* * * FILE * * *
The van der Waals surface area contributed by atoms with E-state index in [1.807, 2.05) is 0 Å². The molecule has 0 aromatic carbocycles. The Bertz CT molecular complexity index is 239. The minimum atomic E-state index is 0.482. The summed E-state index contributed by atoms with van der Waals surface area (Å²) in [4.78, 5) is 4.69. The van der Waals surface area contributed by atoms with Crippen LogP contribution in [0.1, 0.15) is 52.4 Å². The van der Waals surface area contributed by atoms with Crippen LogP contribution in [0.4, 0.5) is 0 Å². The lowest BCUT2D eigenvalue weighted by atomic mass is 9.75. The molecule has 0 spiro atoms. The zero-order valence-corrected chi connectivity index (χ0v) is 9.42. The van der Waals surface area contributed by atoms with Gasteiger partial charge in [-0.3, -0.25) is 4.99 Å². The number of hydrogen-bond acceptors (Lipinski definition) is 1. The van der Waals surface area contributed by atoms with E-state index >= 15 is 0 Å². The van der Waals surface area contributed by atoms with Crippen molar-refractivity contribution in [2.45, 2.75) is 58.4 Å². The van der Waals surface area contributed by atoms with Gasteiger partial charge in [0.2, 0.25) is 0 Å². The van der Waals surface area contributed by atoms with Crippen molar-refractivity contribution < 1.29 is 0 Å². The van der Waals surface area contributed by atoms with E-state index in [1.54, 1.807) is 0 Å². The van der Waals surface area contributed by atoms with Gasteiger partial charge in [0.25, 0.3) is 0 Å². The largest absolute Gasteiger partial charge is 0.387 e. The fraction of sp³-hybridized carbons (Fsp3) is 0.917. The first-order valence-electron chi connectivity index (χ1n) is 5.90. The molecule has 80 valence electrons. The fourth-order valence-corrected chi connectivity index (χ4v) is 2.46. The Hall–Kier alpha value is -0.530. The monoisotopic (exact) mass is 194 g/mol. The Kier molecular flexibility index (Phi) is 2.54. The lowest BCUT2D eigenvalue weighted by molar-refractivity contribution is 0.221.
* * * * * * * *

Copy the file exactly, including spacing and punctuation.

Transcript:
The van der Waals surface area contributed by atoms with E-state index in [1.807, 2.05) is 0 Å². The molecule has 0 aromatic carbocycles. The Bertz CT molecular complexity index is 239. The minimum atomic E-state index is 0.482. The summed E-state index contributed by atoms with van der Waals surface area (Å²) in [4.78, 5) is 4.69. The van der Waals surface area contributed by atoms with Crippen LogP contribution in [0.1, 0.15) is 52.4 Å². The van der Waals surface area contributed by atoms with Crippen LogP contribution in [0.4, 0.5) is 0 Å². The lowest BCUT2D eigenvalue weighted by atomic mass is 9.75. The molecule has 0 spiro atoms. The zero-order valence-corrected chi connectivity index (χ0v) is 9.42. The van der Waals surface area contributed by atoms with Gasteiger partial charge in [-0.3, -0.25) is 4.99 Å². The number of hydrogen-bond acceptors (Lipinski definition) is 1. The van der Waals surface area contributed by atoms with E-state index >= 15 is 0 Å². The van der Waals surface area contributed by atoms with Crippen molar-refractivity contribution in [2.45, 2.75) is 58.4 Å². The van der Waals surface area contributed by atoms with Gasteiger partial charge in [0.2, 0.25) is 0 Å². The van der Waals surface area contributed by atoms with Crippen molar-refractivity contribution < 1.29 is 0 Å². The van der Waals surface area contributed by atoms with E-state index in [1.54, 1.807) is 0 Å². The van der Waals surface area contributed by atoms with Gasteiger partial charge in [0.25, 0.3) is 0 Å². The largest absolute Gasteiger partial charge is 0.387 e. The fraction of sp³-hybridized carbons (Fsp3) is 0.917. The first-order valence-electron chi connectivity index (χ1n) is 5.90. The molecule has 80 valence electrons. The fourth-order valence-corrected chi connectivity index (χ4v) is 2.46. The Hall–Kier alpha value is -0.530. The monoisotopic (exact) mass is 194 g/mol. The Kier molecular flexibility index (Phi) is 2.54. The lowest BCUT2D eigenvalue weighted by molar-refractivity contribution is 0.221.